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Repair project supervision

Updated: 2011-09-28 08:05

China Daily

Despite being used to frequent media reports about the shoddy quality of some of the country's construction projects in recent decades, people are nonetheless very shocked about a problem with a Gansu highway that was recently exposed.

The news that one-seventh of the 235-kilometer highway that connects Tianshui and Dingxi in the northwestern province must be repaired challenges ordinary people's tolerance, especially coming so soon after the deadly Wenzhou train accident on July 23, which cast a shadow on the new high-speed railway network.

Requiring four years to build and up to 8.7 billion yuan ($1.36 billion), the Tianshui-Dingxi highway needed repair due to holes and cracks on its surfaces only three months after it was fully opened in late May.

Repair work began in early August, causing extreme inconvenience and safety concerns for motorists. Additionally, drivers must pay an expensive toll for a section of highway they must now drive very slowly on.

The road is an important section of the Lianyungang-Horgos highway, a main artery that links China's eastern, central and western regions. Its completion was meant to cut travel time between Xi'an, capital of Shaanxi province, and Lanzhou, capital of Gansu, from 10 hours to six.

It was once acclaimed as a bridge between China's developed eastern regions and its less-developed western areas. It was also said to be of great significance to local economic development and the national strategy to develop the west.

Such a short lifespan for a highway is not only a great waste of public revenue, but also a serious dent in the public's confidence that their government will use its money well.

Local traffic officials have blamed the holes and cracks on the road surfaces to technical problems involving paving, but have denied the possibility that inferior materials and corruption were to blame. Much doubt has been cast on their explanation.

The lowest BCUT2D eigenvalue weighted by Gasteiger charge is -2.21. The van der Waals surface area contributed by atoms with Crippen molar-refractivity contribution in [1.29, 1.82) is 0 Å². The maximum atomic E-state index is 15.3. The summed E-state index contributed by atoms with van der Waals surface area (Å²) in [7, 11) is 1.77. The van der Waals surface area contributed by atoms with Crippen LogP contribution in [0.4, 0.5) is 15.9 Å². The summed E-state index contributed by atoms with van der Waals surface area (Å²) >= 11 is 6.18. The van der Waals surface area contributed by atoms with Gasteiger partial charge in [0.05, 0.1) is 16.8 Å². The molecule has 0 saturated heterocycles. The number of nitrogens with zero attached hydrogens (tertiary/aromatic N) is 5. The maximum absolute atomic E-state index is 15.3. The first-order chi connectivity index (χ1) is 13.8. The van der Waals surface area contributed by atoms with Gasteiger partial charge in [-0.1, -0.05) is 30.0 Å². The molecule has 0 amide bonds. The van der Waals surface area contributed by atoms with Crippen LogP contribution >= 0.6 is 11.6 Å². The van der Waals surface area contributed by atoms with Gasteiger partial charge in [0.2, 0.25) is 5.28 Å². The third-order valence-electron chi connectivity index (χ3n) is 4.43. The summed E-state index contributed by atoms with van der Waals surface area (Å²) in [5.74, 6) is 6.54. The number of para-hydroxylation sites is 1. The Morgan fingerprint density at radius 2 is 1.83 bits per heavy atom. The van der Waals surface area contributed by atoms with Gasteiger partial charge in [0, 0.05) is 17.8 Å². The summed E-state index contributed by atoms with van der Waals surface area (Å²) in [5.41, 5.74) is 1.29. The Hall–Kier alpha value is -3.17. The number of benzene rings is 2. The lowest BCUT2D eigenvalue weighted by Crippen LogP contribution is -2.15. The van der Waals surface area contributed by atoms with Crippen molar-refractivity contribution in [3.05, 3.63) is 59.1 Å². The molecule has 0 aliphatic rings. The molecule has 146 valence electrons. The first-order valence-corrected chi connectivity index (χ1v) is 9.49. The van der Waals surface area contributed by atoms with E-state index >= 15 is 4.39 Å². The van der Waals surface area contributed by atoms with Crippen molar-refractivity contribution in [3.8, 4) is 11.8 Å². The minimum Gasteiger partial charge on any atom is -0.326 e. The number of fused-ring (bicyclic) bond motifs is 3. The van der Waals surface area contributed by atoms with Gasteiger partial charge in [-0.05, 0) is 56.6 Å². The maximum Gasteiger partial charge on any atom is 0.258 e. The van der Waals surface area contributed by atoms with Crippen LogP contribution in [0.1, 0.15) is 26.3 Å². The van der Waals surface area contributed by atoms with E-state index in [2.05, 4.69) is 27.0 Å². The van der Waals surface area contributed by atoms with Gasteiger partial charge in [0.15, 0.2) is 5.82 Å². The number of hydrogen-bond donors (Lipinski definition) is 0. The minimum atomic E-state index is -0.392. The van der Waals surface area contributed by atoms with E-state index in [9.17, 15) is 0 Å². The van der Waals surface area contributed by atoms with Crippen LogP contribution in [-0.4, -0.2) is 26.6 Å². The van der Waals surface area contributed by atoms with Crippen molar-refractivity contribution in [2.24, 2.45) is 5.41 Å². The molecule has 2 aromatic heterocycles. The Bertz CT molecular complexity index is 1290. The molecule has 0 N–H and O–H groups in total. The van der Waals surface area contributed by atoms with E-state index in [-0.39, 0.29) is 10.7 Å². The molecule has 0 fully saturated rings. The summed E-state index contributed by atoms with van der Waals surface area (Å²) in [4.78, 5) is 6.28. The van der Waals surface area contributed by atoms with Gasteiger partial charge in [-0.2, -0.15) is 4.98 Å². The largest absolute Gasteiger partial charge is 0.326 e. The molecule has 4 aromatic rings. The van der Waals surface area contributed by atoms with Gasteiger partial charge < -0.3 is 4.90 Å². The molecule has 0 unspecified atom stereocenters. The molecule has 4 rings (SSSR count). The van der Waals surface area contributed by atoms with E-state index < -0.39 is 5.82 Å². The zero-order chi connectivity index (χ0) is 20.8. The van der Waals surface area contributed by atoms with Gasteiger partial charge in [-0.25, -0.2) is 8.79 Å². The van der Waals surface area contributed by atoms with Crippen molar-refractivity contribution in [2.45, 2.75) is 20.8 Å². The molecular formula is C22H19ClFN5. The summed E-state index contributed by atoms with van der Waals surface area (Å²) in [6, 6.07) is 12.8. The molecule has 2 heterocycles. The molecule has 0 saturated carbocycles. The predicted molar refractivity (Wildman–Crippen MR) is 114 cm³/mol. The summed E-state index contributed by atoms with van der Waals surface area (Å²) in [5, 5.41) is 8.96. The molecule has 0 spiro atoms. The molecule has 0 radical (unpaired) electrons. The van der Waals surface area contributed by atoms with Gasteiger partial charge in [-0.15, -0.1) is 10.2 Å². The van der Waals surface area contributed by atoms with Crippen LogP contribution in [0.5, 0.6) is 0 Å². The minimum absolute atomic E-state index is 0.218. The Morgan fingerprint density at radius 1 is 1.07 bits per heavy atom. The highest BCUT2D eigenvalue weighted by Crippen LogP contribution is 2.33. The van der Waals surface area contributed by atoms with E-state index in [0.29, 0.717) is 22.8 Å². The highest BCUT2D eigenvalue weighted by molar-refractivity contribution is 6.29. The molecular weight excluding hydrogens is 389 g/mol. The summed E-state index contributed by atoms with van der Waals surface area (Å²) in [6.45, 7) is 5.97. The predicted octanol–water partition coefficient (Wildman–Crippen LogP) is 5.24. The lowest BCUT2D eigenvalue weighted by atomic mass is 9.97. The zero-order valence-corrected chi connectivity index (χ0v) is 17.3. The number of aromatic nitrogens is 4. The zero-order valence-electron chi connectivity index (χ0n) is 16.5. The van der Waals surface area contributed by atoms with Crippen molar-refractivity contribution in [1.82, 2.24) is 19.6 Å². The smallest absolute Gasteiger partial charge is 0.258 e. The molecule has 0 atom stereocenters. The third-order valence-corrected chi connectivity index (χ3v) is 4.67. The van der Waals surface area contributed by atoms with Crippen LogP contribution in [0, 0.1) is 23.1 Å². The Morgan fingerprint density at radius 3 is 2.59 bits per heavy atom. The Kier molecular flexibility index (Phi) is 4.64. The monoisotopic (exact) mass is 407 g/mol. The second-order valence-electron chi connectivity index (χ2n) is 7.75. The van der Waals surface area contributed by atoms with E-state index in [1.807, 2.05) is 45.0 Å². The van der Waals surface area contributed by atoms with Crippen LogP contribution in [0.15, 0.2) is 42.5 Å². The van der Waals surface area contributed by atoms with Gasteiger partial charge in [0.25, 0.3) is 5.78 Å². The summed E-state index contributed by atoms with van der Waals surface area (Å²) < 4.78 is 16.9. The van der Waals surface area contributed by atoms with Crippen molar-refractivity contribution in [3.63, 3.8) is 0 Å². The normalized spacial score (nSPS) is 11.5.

Another question has arisen: How did the highway pass inspection by supervisory authorities?

Amid the rapid economic development of recent decades, shoddy infrastructure construction has plagued China.

Under the current performance assessment system, which puts a premium on GDP growth, local governments have shown greater interest in infrastructure projects than medical care, education or pensions. A new infrastructure network is believed to give regions a more modern image and enhance local GDP figures.

Then there is corruption. It is common to see media reports of official graft involving bids, contracts, construction and supervision.

To extricate itself from this situation, the country should abandon its GDP-centered performance assessment of officials and enhance supervision over major projects to prevent the corruption of local officials.

At the same time, a strict and timely accountability mechanism should be formed to handle such major problems with infrastructure quality.

(China Daily 09/28/2011 page8)